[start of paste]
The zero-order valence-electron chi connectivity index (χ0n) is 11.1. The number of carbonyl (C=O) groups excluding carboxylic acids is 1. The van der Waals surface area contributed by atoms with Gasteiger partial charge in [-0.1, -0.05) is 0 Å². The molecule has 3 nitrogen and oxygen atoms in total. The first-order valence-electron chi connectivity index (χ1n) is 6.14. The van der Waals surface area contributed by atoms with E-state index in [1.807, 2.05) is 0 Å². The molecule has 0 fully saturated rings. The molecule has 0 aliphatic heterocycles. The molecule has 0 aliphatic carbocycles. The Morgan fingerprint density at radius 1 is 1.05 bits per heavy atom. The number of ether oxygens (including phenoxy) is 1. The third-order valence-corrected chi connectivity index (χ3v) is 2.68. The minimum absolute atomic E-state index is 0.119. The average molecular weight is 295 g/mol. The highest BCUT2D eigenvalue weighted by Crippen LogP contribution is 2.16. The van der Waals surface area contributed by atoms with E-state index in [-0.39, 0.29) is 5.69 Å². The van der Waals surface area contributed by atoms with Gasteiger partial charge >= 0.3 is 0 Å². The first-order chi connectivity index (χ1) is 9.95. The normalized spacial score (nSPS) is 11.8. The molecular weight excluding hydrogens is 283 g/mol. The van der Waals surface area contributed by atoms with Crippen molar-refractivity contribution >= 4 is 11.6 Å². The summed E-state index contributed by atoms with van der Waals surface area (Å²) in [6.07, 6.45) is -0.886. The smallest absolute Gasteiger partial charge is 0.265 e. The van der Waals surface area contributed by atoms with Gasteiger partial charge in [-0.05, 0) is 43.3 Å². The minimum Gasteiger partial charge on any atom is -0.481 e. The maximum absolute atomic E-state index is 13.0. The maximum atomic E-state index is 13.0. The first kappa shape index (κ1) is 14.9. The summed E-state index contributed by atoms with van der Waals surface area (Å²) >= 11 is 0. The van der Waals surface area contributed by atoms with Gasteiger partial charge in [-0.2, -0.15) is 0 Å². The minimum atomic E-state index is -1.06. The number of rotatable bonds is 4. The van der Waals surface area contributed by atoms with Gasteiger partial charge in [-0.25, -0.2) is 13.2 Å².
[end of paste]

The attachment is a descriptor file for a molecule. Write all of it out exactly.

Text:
The zero-order valence-electron chi connectivity index (χ0n) is 11.1. The number of carbonyl (C=O) groups excluding carboxylic acids is 1. The van der Waals surface area contributed by atoms with Gasteiger partial charge in [-0.1, -0.05) is 0 Å². The molecule has 3 nitrogen and oxygen atoms in total. The first-order valence-electron chi connectivity index (χ1n) is 6.14. The van der Waals surface area contributed by atoms with E-state index in [1.807, 2.05) is 0 Å². The molecule has 0 fully saturated rings. The molecule has 0 aliphatic heterocycles. The molecule has 0 aliphatic carbocycles. The Morgan fingerprint density at radius 1 is 1.05 bits per heavy atom. The number of ether oxygens (including phenoxy) is 1. The third-order valence-corrected chi connectivity index (χ3v) is 2.68. The minimum absolute atomic E-state index is 0.119. The average molecular weight is 295 g/mol. The highest BCUT2D eigenvalue weighted by Crippen LogP contribution is 2.16. The van der Waals surface area contributed by atoms with E-state index in [-0.39, 0.29) is 5.69 Å². The van der Waals surface area contributed by atoms with Gasteiger partial charge >= 0.3 is 0 Å². The first-order chi connectivity index (χ1) is 9.95. The normalized spacial score (nSPS) is 11.8. The molecular weight excluding hydrogens is 283 g/mol. The van der Waals surface area contributed by atoms with Crippen molar-refractivity contribution >= 4 is 11.6 Å². The summed E-state index contributed by atoms with van der Waals surface area (Å²) in [6.07, 6.45) is -0.886. The smallest absolute Gasteiger partial charge is 0.265 e. The van der Waals surface area contributed by atoms with Gasteiger partial charge in [-0.05, 0) is 43.3 Å². The minimum Gasteiger partial charge on any atom is -0.481 e. The maximum absolute atomic E-state index is 13.0. The maximum atomic E-state index is 13.0. The first kappa shape index (κ1) is 14.9. The summed E-state index contributed by atoms with van der Waals surface area (Å²) >= 11 is 0. The van der Waals surface area contributed by atoms with Gasteiger partial charge in [-0.2, -0.15) is 0 Å². The minimum atomic E-state index is -1.06. The number of rotatable bonds is 4. The van der Waals surface area contributed by atoms with Gasteiger partial charge in [-0.25, -0.2) is 13.2 Å².